Considering the function `f(x) = (x - 1)/(x + 1),` you need to use quotient rule to evaluate derivative of the function, such that:
`f'(x) = ((x - 1)'(x + 1) - (x - 1)(x + 1)')/((x + 1)^2)`
`f'(x) = (x + 1 - x + 1)/((x + 1)^2)`
Reducing duplicate terms yields:
`f'(x) = 2/((x + 1)^2)`
Considering a function `f(x) = sqrt(x^2)` , you need to use chain rule to evaluate `f'(x)` , such that:
`f'(x) = (sqrt x^2)'*(x^2)'`
`f'(x) = 1/(2sqrt x^2)*(2x)`
Reducing duplicate factors yields:
`f'(x) = x/(sqrt x^2) => f'(x) = x/|x| => f'(x) = 1`
Hence, you need to use different rules of differentiation, considering the nature of the given function whose derivative you need to evaluate.
To determine the derivative of a function of a function, we'll have to apply the chain rule.
If u is a function of v and v is a function of x, then we can say that u is the function of the function v.
We'll write in this manner:
du/dx = (du/dv)*(dv/dx)
The first step is to find the function v (usually is the function inside the brackets or the argument of the trigonometric functions, or the argument of the logarithmic functions, or the expression under the square root, etc.)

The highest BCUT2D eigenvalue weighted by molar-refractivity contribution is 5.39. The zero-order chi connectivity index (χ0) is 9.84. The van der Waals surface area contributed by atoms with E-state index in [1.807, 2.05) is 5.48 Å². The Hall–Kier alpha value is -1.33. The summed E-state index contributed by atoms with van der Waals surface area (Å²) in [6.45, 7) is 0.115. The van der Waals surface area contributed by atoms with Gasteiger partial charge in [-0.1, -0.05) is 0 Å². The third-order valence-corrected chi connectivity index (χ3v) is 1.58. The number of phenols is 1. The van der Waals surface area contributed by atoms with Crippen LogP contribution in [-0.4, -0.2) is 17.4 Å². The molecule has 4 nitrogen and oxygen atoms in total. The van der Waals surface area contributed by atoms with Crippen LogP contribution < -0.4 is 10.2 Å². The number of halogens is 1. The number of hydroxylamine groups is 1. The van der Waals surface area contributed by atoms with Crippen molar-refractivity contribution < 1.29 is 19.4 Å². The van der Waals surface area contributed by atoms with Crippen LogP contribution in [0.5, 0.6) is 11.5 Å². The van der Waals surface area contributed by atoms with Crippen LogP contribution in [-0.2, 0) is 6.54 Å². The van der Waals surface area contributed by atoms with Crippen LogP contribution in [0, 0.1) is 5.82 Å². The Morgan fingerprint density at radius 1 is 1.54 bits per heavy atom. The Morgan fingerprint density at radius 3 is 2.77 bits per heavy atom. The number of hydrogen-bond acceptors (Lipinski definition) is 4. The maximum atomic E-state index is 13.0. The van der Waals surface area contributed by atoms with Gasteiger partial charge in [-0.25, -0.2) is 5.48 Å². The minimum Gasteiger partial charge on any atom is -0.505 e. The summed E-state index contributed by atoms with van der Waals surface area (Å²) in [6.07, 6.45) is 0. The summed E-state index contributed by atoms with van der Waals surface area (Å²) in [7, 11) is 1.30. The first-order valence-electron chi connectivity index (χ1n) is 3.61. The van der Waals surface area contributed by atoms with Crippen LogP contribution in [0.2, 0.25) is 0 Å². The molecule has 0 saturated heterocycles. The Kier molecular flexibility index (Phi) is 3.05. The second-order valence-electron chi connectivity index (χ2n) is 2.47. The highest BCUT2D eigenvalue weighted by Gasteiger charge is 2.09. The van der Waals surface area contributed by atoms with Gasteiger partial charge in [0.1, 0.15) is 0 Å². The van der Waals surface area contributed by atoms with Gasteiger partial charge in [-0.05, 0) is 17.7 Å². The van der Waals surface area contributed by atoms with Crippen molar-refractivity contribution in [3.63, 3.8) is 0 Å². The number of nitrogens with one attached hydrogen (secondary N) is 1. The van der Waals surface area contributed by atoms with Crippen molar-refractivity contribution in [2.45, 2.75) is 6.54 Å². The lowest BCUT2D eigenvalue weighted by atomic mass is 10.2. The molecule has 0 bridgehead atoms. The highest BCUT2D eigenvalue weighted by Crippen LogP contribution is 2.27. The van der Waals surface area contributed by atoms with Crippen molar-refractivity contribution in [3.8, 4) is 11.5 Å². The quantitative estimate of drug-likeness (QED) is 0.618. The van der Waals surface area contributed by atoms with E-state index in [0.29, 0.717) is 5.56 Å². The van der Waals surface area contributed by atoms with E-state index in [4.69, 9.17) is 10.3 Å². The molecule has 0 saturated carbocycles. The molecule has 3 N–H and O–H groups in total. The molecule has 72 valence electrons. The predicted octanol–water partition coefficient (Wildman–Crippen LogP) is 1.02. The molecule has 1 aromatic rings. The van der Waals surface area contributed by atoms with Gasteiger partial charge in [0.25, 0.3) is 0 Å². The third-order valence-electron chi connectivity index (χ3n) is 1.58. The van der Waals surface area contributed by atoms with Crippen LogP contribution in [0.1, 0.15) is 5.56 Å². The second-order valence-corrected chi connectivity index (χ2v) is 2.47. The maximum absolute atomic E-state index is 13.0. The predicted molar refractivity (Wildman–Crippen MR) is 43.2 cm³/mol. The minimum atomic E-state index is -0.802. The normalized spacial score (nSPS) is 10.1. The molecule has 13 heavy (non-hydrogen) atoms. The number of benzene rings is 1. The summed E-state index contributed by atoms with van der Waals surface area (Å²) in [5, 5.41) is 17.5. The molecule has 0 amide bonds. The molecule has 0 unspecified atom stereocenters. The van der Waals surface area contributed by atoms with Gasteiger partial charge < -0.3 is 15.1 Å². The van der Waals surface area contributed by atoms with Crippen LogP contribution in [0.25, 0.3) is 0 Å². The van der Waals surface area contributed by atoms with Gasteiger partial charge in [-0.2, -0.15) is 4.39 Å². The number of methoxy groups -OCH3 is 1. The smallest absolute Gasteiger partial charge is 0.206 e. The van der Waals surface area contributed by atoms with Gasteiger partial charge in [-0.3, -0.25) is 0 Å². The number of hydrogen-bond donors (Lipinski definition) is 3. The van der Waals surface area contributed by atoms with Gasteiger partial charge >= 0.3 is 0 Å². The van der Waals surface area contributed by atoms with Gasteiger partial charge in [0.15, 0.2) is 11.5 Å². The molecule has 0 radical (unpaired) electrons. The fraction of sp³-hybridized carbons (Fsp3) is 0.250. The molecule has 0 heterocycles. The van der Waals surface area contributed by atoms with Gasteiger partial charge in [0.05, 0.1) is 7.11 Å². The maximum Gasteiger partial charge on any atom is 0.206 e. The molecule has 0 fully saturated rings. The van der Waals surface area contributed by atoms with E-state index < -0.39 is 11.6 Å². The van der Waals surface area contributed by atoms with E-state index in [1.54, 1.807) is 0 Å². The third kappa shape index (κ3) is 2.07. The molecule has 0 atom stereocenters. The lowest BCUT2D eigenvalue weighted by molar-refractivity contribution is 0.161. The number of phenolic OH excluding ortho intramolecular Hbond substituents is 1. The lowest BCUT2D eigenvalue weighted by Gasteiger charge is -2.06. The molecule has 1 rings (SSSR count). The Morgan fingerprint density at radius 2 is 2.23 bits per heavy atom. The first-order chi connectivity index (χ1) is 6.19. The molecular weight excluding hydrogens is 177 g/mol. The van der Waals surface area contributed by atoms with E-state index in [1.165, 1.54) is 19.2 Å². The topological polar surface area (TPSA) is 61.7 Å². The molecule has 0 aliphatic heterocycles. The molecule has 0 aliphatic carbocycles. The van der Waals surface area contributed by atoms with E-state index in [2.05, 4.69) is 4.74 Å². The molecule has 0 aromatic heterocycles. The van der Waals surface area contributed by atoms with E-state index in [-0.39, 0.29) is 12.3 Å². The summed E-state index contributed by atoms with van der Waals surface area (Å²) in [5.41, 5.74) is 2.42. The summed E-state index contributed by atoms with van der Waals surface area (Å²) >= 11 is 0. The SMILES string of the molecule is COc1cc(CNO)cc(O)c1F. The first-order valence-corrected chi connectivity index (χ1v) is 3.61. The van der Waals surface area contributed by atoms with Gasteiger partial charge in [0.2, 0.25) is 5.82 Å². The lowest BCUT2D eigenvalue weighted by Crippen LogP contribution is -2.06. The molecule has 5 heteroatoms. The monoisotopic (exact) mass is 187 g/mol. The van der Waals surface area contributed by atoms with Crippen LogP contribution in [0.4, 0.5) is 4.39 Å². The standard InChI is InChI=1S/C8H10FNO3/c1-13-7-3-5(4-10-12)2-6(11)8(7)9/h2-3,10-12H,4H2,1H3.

Then, we'll re-write the function u in terms of v and we'll differentiate u with respect to v.
We'll re-write the results with respect to x.
u = (x^2 + 5x)^3
We'll have to differentiate u with respect to x:
du/dx = (d/dx)(x^2 + 5x)^3
We'll substitute the expression inside the brackets by v.
v = x^2 + 5x
u = v^3
To apply the chain rule, we'll have to differentiate u with respect to v:
du/dv = (v^3)'
du/dv = 3v^2
Now, we'll differentiate v with respect to x:
dv/dx = (x^2 + 5x)'
dv/dx = 2x + 5
du/dx = (du/dv)(dv/dx)
du/dx = 3[(x^2 + 5x)^2]*(2x + 5)